A Poison Tree by William Blake can be interpreted to be a metaphor that explains a truth of human nature. I believe that this poem teaches how anger can be dismissed by kindness and friendliness, and nurtured to become a deadly ‘poison’. The opening stanza sets up everything for the entire poem, from the ending of anger with the “friend,” to the continuing anger with the “foe. ” Blake startles the reader with such clarity of the poem, which is often missed in Blake’s poems, and with metaphors that can apply to many events in life.
Blake portrays this by using several forms of figurative language. The personification in A Poison Tree exists both as a means by which the poem’s metaphors are revealed, supported, and as a way for Blake to project the greater illustration of wrath. The wrath the speaker feels is not directly personified as a tree, but as something that grows slowly and bears fruit. In the opening stanza the speaker states, “My wrath did grow. The speaker later describes the living nature of the wrath as one which, “grew both day and night,” and, “bore an apple bright. ” This comparison by personification of wrath to a tree illustrates the speaker’s idea that, like the slow and steady growth of a tree, anger and wrath gradually accumulate and form just as deadly as a poisoned tree. To understand the metaphorical theme of the poem, I believe you have to examine the title, A Poison Tree. This hints to the reader that some type of metaphor will be dominant throughout the poem.Order now
In the second stanza, Blake uses several metaphors that reflect the growing and nurturing of a tree which compare to the feeding of hate and vanity explored by the speaker. The verses, “And I watered it …with my tears” show how the tears of life lead the deadly object that we know as A Poison Tree. The speaker goes on to say, “And I sunned it with smiles” describing not only false intentions, but the process of “sunning”, giving nutrients to a plant so that it may not only grow and live, but flourish.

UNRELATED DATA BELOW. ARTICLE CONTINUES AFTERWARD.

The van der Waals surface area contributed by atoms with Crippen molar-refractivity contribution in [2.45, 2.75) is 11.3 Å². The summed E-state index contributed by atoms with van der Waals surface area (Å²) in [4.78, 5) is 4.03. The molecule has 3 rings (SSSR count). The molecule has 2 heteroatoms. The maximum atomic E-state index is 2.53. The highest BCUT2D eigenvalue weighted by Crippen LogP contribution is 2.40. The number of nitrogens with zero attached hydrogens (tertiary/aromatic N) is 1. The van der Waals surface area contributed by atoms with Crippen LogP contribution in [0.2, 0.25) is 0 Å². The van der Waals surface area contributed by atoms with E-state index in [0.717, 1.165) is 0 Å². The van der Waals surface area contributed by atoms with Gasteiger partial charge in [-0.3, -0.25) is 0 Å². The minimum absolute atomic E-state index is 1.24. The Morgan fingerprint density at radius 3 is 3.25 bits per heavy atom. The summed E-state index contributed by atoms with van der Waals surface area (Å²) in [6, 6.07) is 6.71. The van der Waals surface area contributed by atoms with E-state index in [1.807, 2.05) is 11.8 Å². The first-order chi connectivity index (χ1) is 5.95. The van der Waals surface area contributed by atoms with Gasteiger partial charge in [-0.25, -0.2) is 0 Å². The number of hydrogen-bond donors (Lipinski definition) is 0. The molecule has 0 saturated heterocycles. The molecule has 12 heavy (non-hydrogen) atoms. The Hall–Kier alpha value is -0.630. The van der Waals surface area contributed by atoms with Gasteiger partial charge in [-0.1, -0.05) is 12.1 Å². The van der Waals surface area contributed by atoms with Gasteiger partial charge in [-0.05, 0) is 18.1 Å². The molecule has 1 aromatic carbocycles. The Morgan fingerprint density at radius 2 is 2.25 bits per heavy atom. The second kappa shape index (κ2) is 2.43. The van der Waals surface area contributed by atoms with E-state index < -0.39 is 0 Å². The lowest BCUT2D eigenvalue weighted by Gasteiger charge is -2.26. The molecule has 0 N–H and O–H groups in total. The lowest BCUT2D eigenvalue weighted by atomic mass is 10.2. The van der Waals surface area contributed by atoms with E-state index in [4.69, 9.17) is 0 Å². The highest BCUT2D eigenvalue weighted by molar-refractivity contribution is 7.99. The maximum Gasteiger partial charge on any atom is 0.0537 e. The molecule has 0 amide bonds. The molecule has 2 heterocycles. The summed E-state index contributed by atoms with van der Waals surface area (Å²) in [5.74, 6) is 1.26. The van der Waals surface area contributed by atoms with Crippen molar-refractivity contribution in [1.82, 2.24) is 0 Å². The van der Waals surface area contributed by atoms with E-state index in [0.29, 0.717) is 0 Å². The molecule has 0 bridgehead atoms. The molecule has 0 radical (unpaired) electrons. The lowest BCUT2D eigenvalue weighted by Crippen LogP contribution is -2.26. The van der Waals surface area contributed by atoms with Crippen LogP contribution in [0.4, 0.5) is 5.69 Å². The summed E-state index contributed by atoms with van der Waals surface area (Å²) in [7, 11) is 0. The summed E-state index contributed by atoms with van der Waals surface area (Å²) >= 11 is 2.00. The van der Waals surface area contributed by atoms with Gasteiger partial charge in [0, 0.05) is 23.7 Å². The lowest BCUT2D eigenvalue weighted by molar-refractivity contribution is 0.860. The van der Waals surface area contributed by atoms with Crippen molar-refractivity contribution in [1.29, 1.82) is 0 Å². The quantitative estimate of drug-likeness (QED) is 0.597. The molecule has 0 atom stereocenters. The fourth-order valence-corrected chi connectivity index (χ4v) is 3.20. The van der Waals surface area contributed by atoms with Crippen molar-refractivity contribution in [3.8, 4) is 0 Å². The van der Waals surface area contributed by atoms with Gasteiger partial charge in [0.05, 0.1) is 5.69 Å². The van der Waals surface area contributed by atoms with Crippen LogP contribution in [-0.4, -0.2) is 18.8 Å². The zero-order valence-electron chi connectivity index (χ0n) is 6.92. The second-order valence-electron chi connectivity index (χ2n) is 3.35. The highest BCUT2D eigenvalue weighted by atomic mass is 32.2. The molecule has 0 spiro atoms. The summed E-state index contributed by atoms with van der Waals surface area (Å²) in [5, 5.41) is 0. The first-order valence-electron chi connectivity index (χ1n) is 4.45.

In both of these metaphors, the basic elements for a tree to survive, water and sunlight are shown in human despair and sadness. The religious context of the poem is also evident in two metaphorical quotations made by the speaker towards the end of the poem. The deadly fruit born from the tree is an apple, while the scene of death and treachery occurs in the speaker’s garden. The apple is a product of hate, a biblical metaphor for sin. This connotates that destruction will occur if the tree is showered with sour emotions.
The garden, which could be viewed as a place of life and prosperity, is simply the stage for the sinful act, as it was in the Bible. Like the events of the biblical story of Adam and Eve, man gives in to the weakness of sin and feasts upon the Tree of Knowledge in the Garden of Eden. Blake’s poetry, while easy to understand and simplistic, usually implies a moral motif on an almost basic level. The powerful figurative language in A Poison Tree is so apparent that it brings forth an apparent message as well. The poem is not a celebration of wrath but it is Blake’s cry against it.
Through this, I believe that Blake warns the reader of the dangers of repression and of rejoicing in the sorrow of our foes. From this interpretation, I believe that William Blake wrote this poem to convey a simple message. A Poison Tree may be one of Blake’s simpler poems, but is just as effective of getting its message across. He used figurative language as a way to express his point that anything beautiful in life (the tree) can be contorted to something evil or disgusting if shown ugly emotions (poison).